Monday, May 2, 2016

The Roots at Sunfest 2016

I knew The Roots were playing Sunfest for months and considered going early on. But I don't normally like big outdoor festivals like this because the sound is never great and you don't get the intimate experience I like. So I went back and forth on whether or not I would go for months. Then, just by coincidence I wound up reading Questlove's book and got all hyped up to see them, no matter what. I'm glad I did.

By now, anyone that's into watching late night TV is probably at least aware of what a wide range of talent there is in The Roots. I don't watch the show, but I'm sure what they bring to Late Night With Jimmy Fallon is unlike any other band in the history of late night talk shows. I'm sure if your not familiar with what they do it would seem odd to have a hip hop band as the house band for a show like that, but The Roots are - well, it's not that they aren't hip hop or that they are more than just hip hop, as much as that they are about the real foundations of hip hop, not the false stereotypes that often dominate popular culture. They are about music, pure and simple. And just how hip hop beatmakers might sample records from any genre, The Roots as a band will play music from any genre as well. And while that doesn't necessarily make a band talented on it's own, the way they do it, the way they can make it all fit - jazz, R&B, funk, rock, hip hop, blues - is really something that needs to be seen live to be truly appreciated.

They hit the stage and it was instant funk with "Me and Baby Brother" by War. Right off: the bass. We were right up front and I felt the bass in my chest, in my gut, and my hair was like a field of grass being rustled by the low end breeze. And yet, it wasn't over everything else like a shitty trunk rattling car on the street. It was all loud and crisp. Any concerns I had about the sound at a festival were gone. "Me and Baby Brother" flowed into Bobby Byrd's "I Know You Got Soul" and two things ran through my mind: 1. Holy shit this is awesome and 2. Black Thought is not just a rapper or even an MC: he's a funk frontman also. I came to the show because of the musicians with instruments: the band, if you will. I knew Black Thought was talented, don't get me wrong. But man, watching him spit ridiculously complex rhymes, intelligibly in a live setting, singing, dancing and generally working the crowd without ever seeming out of breath was a revelation to me. The energy level never dropped and I was just wondering if this dude who I believe is a few years older than me would come on the mic gasping for air. It never happened.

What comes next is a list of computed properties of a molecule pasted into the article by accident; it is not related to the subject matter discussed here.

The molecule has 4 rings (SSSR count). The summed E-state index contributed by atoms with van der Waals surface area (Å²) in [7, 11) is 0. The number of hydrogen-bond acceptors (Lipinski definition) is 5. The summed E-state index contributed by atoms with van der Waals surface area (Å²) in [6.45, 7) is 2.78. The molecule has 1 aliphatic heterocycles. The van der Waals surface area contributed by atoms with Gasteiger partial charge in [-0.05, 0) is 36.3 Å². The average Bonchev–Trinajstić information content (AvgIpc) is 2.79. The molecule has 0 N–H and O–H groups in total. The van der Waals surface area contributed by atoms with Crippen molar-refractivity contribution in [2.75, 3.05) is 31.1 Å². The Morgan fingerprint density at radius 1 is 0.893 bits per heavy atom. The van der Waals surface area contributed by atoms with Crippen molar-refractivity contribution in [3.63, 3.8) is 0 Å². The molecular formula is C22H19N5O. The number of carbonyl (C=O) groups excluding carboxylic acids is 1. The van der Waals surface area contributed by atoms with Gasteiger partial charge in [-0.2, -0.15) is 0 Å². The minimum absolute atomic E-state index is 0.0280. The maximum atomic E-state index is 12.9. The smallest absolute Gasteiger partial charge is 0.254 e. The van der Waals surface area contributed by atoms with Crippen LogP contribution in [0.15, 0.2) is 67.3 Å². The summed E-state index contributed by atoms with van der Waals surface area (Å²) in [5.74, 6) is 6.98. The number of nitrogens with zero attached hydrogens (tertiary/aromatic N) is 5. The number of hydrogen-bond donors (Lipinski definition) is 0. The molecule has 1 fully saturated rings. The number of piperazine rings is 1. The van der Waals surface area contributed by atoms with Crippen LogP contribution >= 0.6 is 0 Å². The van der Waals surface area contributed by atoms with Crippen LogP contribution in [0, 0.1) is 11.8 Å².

The whole band was insanely awe inspiring, really, but a special mention MUST be made for Damon Bryson, AKA Tuba Gooding, Jr. This man was jumping around with a fucking tuba on his shoulder like, well, nothing I've ever seen really. He was matching everything Capt. Kirk Douglas was doing, down to jumping off the bass drum at the end, but Douglas was just holding a guitar. And of course, there was Questlove. He tells a story in the book about how, because his parents didn't let him listen to Prince, he'd listen on headphones while practicing his drums. Except, to throw them off, he'd listen to Prince while playing something different on the drums. He says this like it's nothing in the book, completely blowing past the point of how hard that has to be to do and how that had to have either taught him or developed his sense of rhythm and flat out multitasking in  a way that is unheard of. I've sat behind a drum kit and granted, I have no training, but the coordination it takes to just be adequate is beyond me. At the level he's playing at, which isn't flashy, it's an act that seems magical, really. 

The momentum did drop for one moment in the middle when they let Jeremy Ellis do an extended DJ/beatbox beat that included a tribute to Prince. I don't want to take anything away from Ellis. What he does seems like it's not a lot, but it absolutely is not that simple. I get it. It's a talent. But after a couple of minutes it felt like a DJ club set and I just wanted the band back on. Once they came back it felt like some of the momentum had been dissipated and it took a little bit for them to get it back. At the same time, it was hot and they had been playing nonstop so I imagine it's a good time to take a break so they can catch their breath.

It was a little weird to be out in the heat watching what I kind of wish had been a club or at least small theater show. We were right up front by the stage, but it being so high up and with the phenomenon of concert goers growing taller in recent years*, it was still a lot of neck strain and discomfort and being old. None the less, it really says something that I would do it again for The Roots. I'd see them anywhere now that I really know how they are live. And I would recommend not missing them any chance you get. You don't like hip hop, you say? Well, see them anyway. Trust me. In the meantime, a close approximation is the complete set from Saturday, shot by CHeeSeHeaDPRoDuCTioNS.

*I'm thinking of doing a study to prove how concert goers are not only getting taller, but how a tall fucks level of tallness is directly correlated to their level of being a rude asshole who stands in front of people as if they weren't even there. Science!

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